5 Things You Can Do in July to Help Your Child with ADHD Prepare for the Next School Year
It seems like summer has just begun and here I am talking about preparing your child for back-to-school. For children with ADHD, and their parents, the end of school signals the end of the daily stresses that accompany homework, studying and the constant fight to fidget less and pay attention more. It is easy to put away the books and the anxiety and not worry about it again until September. But, when you do, your child can experience what is often called Summer Brain Drain. Keeping your child engaged and learning throughout the summer makes sure he is more prepared once school does start. The following are some activities to keep your child in learning mode.
Reading is the number one activity your child should continue throughout the summer months. Check your school’s website, newsletter or local library to find out if your school has posted a recommended summer reading list. These lists make sure your child is reading books that will coincide with what he learned over the past year and will learn next year. Summer reading should be challenging but not overwhelming.
Summer is the time your child should be able to read books about subjects of interest to him. Head to the library and allow your child to explore, finding books that will pique his interest to improve the chances that he will read the books. It helps if you set aside a certain time of the day for reading. This might be for a half an hour in the morning before the television or video games are turned on, during the afternoon when everyone needs a little quiet time or right before bed. Choose the time that works best for your family and stick to it every day. If the whole family sits down to read at the same time, your child is more apt to read as well.
There are plenty of workbooks available to help your child practice their skills but chances are a child with ADHD will find them boring and put them aside within days of starting. Instead, look for something more interactive yet challenging and fun. There are a variety of websites for different grades and abilities. Take some time to look through several websites with your child. Find a few that will provide interesting activities that reinforce academic skills. Set up a schedule for your child to make sure computer time is spent doing something constructive.
Keeping a Summertime Journal
Use a blank notebook to start a summertime journal. Have your child write a short paragraph each day. If needed, provide some writing prompts, such as “My favorite summertime activity,” or “My fantasy vacation.” Use prompts that relate to your child’s life but also stretch their imaginations. Don’t correct the journals or require proper punctuation and grammar. Encourage your child to add memorabilia to their journal, such as tickets to an event they attended, pictures or postcards from a vacation. By the end of the summer your child will have a memory book of all their summer adventures and not even realize they spent their time practicing writing and handwriting skills.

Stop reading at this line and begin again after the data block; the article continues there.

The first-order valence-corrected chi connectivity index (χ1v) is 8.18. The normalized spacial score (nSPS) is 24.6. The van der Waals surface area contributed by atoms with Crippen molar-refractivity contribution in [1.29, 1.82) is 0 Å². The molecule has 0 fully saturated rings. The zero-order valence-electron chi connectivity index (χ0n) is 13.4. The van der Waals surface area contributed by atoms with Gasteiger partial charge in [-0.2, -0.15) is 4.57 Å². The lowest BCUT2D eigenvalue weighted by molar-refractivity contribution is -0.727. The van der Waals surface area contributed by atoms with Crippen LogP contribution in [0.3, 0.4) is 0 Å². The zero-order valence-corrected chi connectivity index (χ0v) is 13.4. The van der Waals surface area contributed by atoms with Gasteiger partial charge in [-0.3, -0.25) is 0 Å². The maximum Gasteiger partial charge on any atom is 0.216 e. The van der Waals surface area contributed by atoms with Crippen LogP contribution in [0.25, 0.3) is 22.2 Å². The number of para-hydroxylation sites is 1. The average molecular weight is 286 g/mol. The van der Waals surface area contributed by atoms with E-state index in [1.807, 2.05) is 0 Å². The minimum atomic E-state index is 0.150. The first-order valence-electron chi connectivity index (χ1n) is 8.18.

Emphasize the Positive Aspects of School
After a stressful school year it is easy to focus on the negative aspects or simply ignore any discussion about school; you just want to forget about it for awhile. But the more you focus on the negative, even with comments such as, “At least we don’t have to do homework every night,” the more your child will start dreading going back to school. Instead, keep discussions about the upcoming school year positive and upbeat. Focus on what your child did well during the school year and how much he improved rather than focusing on the difficulties.
Talk about the upcoming school year, including what new experiences your child will have, emphasizing those you think your child will enjoy. You can also look in the library for books relating to the grade your child is entering. Share stories about your favorite school memories. While you don’t want to ignore or push aside your child’s worries about the upcoming year, try to focus on the positive aspects of the upcoming school year.
Use Fun, Interactive Activities to Reinforce Skills
Children with ADHD learn best through hands-on, interactive activities that engage the senses. Use ideas such as having your child bake cookies (learning fractions), having a treasure hunt (following directions, writing –especially if your children are older and write out the clues), going shopping (counting, money management, addition) or growing a garden (science). There are learning opportunities in many different activities and your child’s brain will be engaged and stay in learning mode if you work to bring out these opportunities no matter what you do this summer.